Shakespeare by Closing Lines

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Can you name the plays of William Shakespeare, given their closing lines?

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Closing linesPlayType
All the best men are ours; for 'tis ill hap, | If they hold when their ladies bid 'em clap.History
...and, I am sure, as many as have good beards or good faces or sweet breaths will, for my kind offer, when I make curtsy, bid me farewell.Comedy
And I will use the olive with my sword, | Make war breed peace, make peace stint war, make each | Prescribe to other as each other's leech. | Let our drums strike.Tragedy
And we shall shock them. Nought shall make us rue, | If England to itself do rest but true.History
As you from crimes would pardon'd be, | Let your indulgence set me free.Comedy (Romance)
But that's all one, our play is done, | And we'll strive to please you every day.Comedy
For never was a story of more woe | Than this of [title character] and her [other title character].Tragedy
Give me your hands, if we be friends, | And Robin shall restore amends.Comedy
GOWER: ...So, on your patience evermore attending, | New joy wait on you! Here our play has ending.Comedy (Romance)
HORTENSIO: Now go thy ways, thou hast tamed a curst shrow. | LUCENTIO: 'Tis a wonder, by your leave, she will be tam├Ęd so.Comedy
I'll make a voyage to the Holy Land, | To wash this blood off from my guilty hand: | March sadly after; grace my mournings here; | In weeping after this untimely bier.History
Lead us from hence, where we may leisurely | Each one demand an answer to his part | Perform'd in this wide gap of time since first | We were dissever'd: hastily lead away.Comedy (Romance)
Margaret shall now be queen, and rule the king; | But I will rule both her, the king and realm.History
Myself will straight aboard: and to the state | This heavy act with heavy heart relate.Tragedy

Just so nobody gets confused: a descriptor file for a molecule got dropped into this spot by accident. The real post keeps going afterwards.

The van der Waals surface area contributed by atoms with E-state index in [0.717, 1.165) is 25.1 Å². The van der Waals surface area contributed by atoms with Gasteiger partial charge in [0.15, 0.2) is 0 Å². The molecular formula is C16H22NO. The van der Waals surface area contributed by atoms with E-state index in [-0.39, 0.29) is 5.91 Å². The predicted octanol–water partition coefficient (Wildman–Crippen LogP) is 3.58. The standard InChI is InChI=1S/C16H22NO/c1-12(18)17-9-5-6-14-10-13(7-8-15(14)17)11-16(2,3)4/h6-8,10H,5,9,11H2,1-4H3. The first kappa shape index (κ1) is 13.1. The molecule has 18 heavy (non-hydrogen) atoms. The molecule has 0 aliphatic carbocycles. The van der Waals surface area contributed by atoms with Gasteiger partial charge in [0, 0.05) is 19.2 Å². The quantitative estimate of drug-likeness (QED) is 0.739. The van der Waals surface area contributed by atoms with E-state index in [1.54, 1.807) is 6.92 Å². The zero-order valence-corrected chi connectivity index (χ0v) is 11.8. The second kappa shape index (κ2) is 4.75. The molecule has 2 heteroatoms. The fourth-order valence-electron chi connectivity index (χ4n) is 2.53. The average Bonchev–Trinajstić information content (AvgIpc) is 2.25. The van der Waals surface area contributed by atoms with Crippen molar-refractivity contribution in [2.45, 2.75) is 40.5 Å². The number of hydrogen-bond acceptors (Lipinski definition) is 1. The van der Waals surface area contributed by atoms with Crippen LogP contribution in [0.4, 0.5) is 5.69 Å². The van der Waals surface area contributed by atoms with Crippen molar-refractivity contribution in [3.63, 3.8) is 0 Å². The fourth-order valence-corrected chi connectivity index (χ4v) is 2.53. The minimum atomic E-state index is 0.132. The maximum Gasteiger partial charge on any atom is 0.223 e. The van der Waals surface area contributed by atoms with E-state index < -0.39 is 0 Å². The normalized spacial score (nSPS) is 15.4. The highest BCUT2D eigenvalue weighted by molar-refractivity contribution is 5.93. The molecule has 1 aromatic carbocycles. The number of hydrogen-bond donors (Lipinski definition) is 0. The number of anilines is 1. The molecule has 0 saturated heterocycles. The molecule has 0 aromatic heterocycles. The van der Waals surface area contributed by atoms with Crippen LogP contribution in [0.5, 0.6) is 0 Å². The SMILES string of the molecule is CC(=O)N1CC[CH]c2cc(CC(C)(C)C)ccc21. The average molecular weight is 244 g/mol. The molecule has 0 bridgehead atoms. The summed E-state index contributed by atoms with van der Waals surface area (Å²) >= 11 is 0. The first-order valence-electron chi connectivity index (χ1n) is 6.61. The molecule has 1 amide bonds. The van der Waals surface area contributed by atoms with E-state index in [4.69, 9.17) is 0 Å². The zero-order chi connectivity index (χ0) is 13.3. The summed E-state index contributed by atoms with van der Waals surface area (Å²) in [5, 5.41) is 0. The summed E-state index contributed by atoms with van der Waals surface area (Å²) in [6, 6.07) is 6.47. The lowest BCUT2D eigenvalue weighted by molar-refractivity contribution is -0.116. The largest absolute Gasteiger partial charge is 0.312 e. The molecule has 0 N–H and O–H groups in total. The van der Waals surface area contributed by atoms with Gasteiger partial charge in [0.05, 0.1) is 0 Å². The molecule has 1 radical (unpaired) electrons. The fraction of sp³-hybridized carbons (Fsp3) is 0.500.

My tongue is weary; when my legs are too, I will bid you good night: and so kneel down before you; but, indeed, to pray for the queen.History
Now civil wounds are stopp'd, peace lives again: | That she may long live here, God say amen!History
Our army shall | In solemn show attend this funeral; | And then to Rome. Come, Dolabella, see | High order in this great solemnity.Tragedy
Ours be your patience then, and yours our parts; | Your gentle hands lend us, and take our hearts.Comedy
Rebellion in this land shall lose his sway, | Meeting the cheque of such another day: | And since this business so fair is done, | Let us not leave till all our own be won.History
Closing linesPlayType
Saint Alban's battle won by famous York | Shall be eternized in all age to come. | Sound drums and trumpets, and to London all: | And more such days as these to us befall!History
See justice done on Aaron, that damn'd Moor, | By whom our heavy haps had their beginning: | Then, afterwards, to order well the state, | That like events may ne'er it ruinate.Tragedy
Set on there! Never was a war did cease, | Ere bloody hands were wash'd, with such a peace.Comedy (Romance)
So, bring us to our palace; where we'll show | What's yet behind, that's meet you all should know.Comedy
So, thanks to all at once and to each one, | Whom we invite to see us crown'd at Scone.Tragedy
Sound drums and trumpets! farewell sour annoy! | For here, I hope, begins our lasting joy.History
Take up the bodies: such a sight as this | Becomes the field, but here shows much amiss. | Go, bid the soldiers shoot.Tragedy
That done, our day of marriage shall be yours: | One feast, one house, one mutual happiness.Comedy
That they lost France and made his England bleed: | Which oft our stage hath shown; and, for their sake, | In your fair minds let this acceptance take.History
The oldest hath borne most: we that are young | Shall never see so much, nor live so long.Tragedy
The words of Mercury are harsh after the songs of Apollo. You that way: we this way.Comedy
Think not on him till to-morrow: I'll devise thee brave punishments for him. Strike up, pipers.Comedy
Though in this city he | Hath widow'd and unchilded many a one, | Which to this hour bewail the injury, | Yet he shall have a noble memory. Assist.Tragedy
Till then I'll sweat and seek about for eases, | And at that time bequeathe you my diseases.Comedy (Romance)
To Master Brook you yet shall hold your word | For he tonight shall lie with Mistress Ford.Comedy
We came into the world like brother and brother; | And now let's go hand in hand, not one before another.Comedy
Well, while I live I'll fear no other thing | So sore as keeping safe Nerissa's ring.Comedy
Within my tent his bones to-night shall lie, | Most like a soldier, order'd honourably. | So call the field to rest; and let's away, | To part the glories of this happy day.Tragedy

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